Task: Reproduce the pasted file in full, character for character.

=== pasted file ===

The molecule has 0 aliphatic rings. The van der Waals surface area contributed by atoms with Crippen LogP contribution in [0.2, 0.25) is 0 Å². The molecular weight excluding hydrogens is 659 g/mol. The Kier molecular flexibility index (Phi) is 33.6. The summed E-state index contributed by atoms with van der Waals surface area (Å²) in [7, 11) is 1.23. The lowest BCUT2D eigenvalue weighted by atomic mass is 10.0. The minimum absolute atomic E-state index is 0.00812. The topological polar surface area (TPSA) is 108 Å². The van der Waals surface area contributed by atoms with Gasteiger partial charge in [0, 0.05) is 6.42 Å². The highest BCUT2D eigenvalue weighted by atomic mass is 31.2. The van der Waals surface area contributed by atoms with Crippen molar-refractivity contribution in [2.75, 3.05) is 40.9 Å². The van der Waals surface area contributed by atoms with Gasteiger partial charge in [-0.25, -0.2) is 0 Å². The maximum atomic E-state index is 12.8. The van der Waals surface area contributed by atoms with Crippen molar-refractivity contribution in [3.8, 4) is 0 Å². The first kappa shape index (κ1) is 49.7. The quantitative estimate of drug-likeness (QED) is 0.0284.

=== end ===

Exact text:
The molecule has 0 aliphatic rings. The van der Waals surface area contributed by atoms with Crippen LogP contribution in [0.2, 0.25) is 0 Å². The molecular weight excluding hydrogens is 659 g/mol. The Kier molecular flexibility index (Phi) is 33.6. The summed E-state index contributed by atoms with van der Waals surface area (Å²) in [7, 11) is 1.23. The lowest BCUT2D eigenvalue weighted by atomic mass is 10.0. The minimum absolute atomic E-state index is 0.00812. The topological polar surface area (TPSA) is 108 Å². The van der Waals surface area contributed by atoms with Gasteiger partial charge in [0, 0.05) is 6.42 Å². The highest BCUT2D eigenvalue weighted by atomic mass is 31.2. The van der Waals surface area contributed by atoms with Crippen molar-refractivity contribution in [2.75, 3.05) is 40.9 Å². The van der Waals surface area contributed by atoms with Gasteiger partial charge in [-0.25, -0.2) is 0 Å². The maximum atomic E-state index is 12.8. The van der Waals surface area contributed by atoms with Crippen molar-refractivity contribution in [3.8, 4) is 0 Å². The first kappa shape index (κ1) is 49.7. The quantitative estimate of drug-likeness (QED) is 0.0284.